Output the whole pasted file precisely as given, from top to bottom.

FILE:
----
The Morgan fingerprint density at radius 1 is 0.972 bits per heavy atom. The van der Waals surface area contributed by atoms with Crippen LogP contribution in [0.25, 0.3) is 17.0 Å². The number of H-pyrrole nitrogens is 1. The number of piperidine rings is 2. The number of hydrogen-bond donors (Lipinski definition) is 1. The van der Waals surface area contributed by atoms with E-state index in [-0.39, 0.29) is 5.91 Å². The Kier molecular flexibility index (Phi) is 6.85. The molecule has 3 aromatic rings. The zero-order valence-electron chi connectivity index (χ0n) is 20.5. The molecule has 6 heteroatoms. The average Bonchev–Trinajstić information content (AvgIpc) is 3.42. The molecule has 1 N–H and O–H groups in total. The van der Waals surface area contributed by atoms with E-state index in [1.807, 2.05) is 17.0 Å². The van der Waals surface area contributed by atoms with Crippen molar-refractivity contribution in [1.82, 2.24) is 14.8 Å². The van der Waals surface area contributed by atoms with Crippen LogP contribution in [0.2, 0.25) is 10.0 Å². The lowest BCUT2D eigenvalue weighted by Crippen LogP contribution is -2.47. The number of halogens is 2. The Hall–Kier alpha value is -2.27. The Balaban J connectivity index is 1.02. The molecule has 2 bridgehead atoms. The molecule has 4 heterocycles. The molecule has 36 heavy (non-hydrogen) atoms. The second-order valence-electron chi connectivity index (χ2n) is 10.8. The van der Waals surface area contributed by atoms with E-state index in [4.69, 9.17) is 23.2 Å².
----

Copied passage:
The Morgan fingerprint density at radius 1 is 0.972 bits per heavy atom. The van der Waals surface area contributed by atoms with Crippen LogP contribution in [0.25, 0.3) is 17.0 Å². The number of H-pyrrole nitrogens is 1. The number of piperidine rings is 2. The number of hydrogen-bond donors (Lipinski definition) is 1. The van der Waals surface area contributed by atoms with E-state index in [-0.39, 0.29) is 5.91 Å². The Kier molecular flexibility index (Phi) is 6.85. The molecule has 3 aromatic rings. The zero-order valence-electron chi connectivity index (χ0n) is 20.5. The molecule has 6 heteroatoms. The average Bonchev–Trinajstić information content (AvgIpc) is 3.42. The molecule has 1 N–H and O–H groups in total. The van der Waals surface area contributed by atoms with E-state index in [1.807, 2.05) is 17.0 Å². The van der Waals surface area contributed by atoms with Crippen molar-refractivity contribution in [1.82, 2.24) is 14.8 Å². The van der Waals surface area contributed by atoms with Crippen LogP contribution in [0.2, 0.25) is 10.0 Å². The lowest BCUT2D eigenvalue weighted by Crippen LogP contribution is -2.47. The number of halogens is 2. The Hall–Kier alpha value is -2.27. The Balaban J connectivity index is 1.02. The molecule has 2 bridgehead atoms. The molecule has 4 heterocycles. The molecule has 36 heavy (non-hydrogen) atoms. The second-order valence-electron chi connectivity index (χ2n) is 10.8. The van der Waals surface area contributed by atoms with E-state index in [4.69, 9.17) is 23.2 Å².